Russia fines Google $98 Million for violating its content policy and not following its content rules such as pornographic material. A Moscow court has announced that it would pay Alphabet’s Google 7.2 billion roubles (£73 million) for what it claims is a continuous failure to erase information that Russia considers unlawful, marking the first time a revenue-based charge has been imposed in the country.
As part of a campaign aimed at exerting tighter control over the internet, Russian authorities have upped their pressure on prominent technology companies this year, according to opponents. They argue that this undermines individual and business freedom in the country. Google stated in an email that it will review the court decision before making any decisions about its next moves.
Reasons behind Russia fines Google
In the course of this year, Russia has imposed tiny penalties on international technology businesses; nevertheless, the penalty levied on Friday is the first time the country has exacted a percentage of a company’s annual Russian revenue, significantly boosting the overall total of the penalty. That did not specify what proportion it was, but according to Reuters figures, it is somewhat more than 8 percent of GDP.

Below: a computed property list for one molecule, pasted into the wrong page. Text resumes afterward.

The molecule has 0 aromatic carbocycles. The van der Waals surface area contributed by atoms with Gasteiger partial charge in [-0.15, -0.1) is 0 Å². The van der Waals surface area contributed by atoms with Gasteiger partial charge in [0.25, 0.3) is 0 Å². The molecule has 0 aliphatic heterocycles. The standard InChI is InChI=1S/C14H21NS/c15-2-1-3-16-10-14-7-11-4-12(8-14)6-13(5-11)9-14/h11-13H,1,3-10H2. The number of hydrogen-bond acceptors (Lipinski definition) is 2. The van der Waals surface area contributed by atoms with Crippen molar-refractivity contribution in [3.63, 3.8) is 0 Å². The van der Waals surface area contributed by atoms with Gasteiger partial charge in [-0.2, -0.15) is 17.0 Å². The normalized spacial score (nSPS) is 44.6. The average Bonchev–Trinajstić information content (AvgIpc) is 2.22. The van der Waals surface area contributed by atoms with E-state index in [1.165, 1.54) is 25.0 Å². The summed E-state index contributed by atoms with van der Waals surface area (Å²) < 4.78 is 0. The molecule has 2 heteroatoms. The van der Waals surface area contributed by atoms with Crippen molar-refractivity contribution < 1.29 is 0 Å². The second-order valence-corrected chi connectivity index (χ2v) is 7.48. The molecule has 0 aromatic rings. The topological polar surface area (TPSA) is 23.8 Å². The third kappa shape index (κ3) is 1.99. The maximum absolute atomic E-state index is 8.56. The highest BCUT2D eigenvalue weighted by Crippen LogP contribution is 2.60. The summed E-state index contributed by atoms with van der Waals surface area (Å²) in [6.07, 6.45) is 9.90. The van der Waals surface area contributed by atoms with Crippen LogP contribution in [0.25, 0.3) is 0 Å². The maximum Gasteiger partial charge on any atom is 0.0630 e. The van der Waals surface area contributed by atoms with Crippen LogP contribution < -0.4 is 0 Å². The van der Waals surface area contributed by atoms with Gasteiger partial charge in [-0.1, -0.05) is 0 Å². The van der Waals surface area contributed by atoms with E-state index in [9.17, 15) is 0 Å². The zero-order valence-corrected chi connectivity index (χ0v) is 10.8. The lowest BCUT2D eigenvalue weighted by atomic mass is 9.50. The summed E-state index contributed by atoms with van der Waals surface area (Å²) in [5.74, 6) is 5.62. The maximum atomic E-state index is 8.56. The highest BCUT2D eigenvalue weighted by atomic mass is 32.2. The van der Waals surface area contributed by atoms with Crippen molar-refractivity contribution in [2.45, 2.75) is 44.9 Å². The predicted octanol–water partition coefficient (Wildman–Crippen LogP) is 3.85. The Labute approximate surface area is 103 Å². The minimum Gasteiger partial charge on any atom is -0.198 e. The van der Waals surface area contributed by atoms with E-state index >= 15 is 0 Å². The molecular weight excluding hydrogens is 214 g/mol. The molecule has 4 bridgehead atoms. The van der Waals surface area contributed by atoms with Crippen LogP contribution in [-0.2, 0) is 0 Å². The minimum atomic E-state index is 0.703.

Posts advocating drug addiction and dangerous activities, as well as information about homemade weapons and explosives, as well as those by groups designated by Russia as extreme or terrorist, have been ordered to be removed from social media sites in the country.
A variety of concerns divide Google and Moscow, including the fact that the company has paid more than 32 million roubles in fines for content breaches this year alone.
Russia has asked that it re-establish access to the German-language stations of state-owned television network RT.
Earlier this week, a Russian billionaire who is subject to sanctions claimed victory over Google in a court dispute that might result in the internet giant being smacked with yet another large sum.
As part of the agreement, Moscow has also required that 13 international technology firms, the most of which are based in the United States, including Google and Meta Platforms, establish operations on Russian territory by 1 January, or face possible limitations or outright bans.